Construction defects are problems in a building’s design or construction that can cause it to fail and injure people. If this happens, an investigation will look at the work that you finished to see if you are responsible. It can have a serious impact on your business, which is why you want to avoid defects and related problems as much as possible. In this brief guide, we’ll discuss liabilities for construction defects. For accurate and knowledgeable legal counsel and a legal ally who will advise you on the best solution to your case, contact a construction defect lawyer in Brentwood, TN.
Who Can Be Held Responsible?
There are several groups in a construction project that can be held responsible for defects. Contractors and subcontractors can be held responsible for the construction process. Any defect that is the result of problems in building a structure will result from contractors and subcontractors. Architects and designers can also be held responsible for defects in specific circumstances.
The fastest way to see who is responsible is to look for the source of the defect. It will point to a specific group. There are two types of defects: design defects, and construction process defects.
Architects and designers are required to do extensive due diligence and testing of their designs before work begins on the project. This means that any errors in the design need to be fixed early. If a defect appears in the design of a building, the person who designed it can be held responsible.
Construction (Building Process) Defects
Defects that appear during the process of building the structure are construction defects. These are the responsibility of anyone that works on the part of the project where the defect is found. For example, the electrician (subcontractor) that installed faulty wiring will be held responsible for the resulting electrical problems. The contractor can also be held responsible for some of the defects in the project as they are responsible for reviewing the work to ensure that any problems are dealt with.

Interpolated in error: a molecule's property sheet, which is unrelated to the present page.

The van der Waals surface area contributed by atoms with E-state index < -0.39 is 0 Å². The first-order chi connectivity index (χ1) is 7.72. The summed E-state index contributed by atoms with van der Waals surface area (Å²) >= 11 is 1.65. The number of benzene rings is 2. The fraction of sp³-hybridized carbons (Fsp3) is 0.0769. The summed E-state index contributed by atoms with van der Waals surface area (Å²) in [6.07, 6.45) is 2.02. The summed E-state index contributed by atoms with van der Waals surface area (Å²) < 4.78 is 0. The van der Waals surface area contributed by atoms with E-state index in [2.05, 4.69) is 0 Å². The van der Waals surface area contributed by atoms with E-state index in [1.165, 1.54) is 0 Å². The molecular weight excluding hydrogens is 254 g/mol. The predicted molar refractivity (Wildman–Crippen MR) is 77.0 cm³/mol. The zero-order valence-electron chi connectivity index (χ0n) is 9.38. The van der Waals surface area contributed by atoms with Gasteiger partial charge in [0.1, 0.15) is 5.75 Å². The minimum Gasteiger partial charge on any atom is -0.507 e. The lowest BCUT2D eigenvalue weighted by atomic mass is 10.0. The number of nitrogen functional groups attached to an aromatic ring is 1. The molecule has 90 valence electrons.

Indemnification and Contracts
When contracts are developed, they may include indemnification clauses that change who is responsible for defects. Essentially, a subcontractor can indemnify a contractor for defects in his work, which means that the subcontractor will pay the penalties for defects in his work that the contractor is sued for.
When you negotiate your contract for a construction project, it is vital that you pay attention to clauses that change responsibility for defects. The resulting fees and penalties can have a major impact on your business. Plus, having a defect lawsuit on your record could affect future projects as well. That’s why it’s crucial to review your contracts for indemnity and similar clauses to make sure that you are responsible for your work and won’t be held responsible for the defects that others create.
Construction defects represent a major problem for everyone involved. Make sure that your contracts keep you properly protected so that you won’t have to suffer through disputes and lawsuits later. If you have questions about construction defects and contracts, contact a construction defect attorney in Brentwood, TN, from Cotney Construction Law.
Disclaimer: The information contained in this article is for general educational information only. This information does not constitute legal advice, is not intended to constitute legal advice, nor should it be relied upon as legal advice for your specific factual pattern or situation.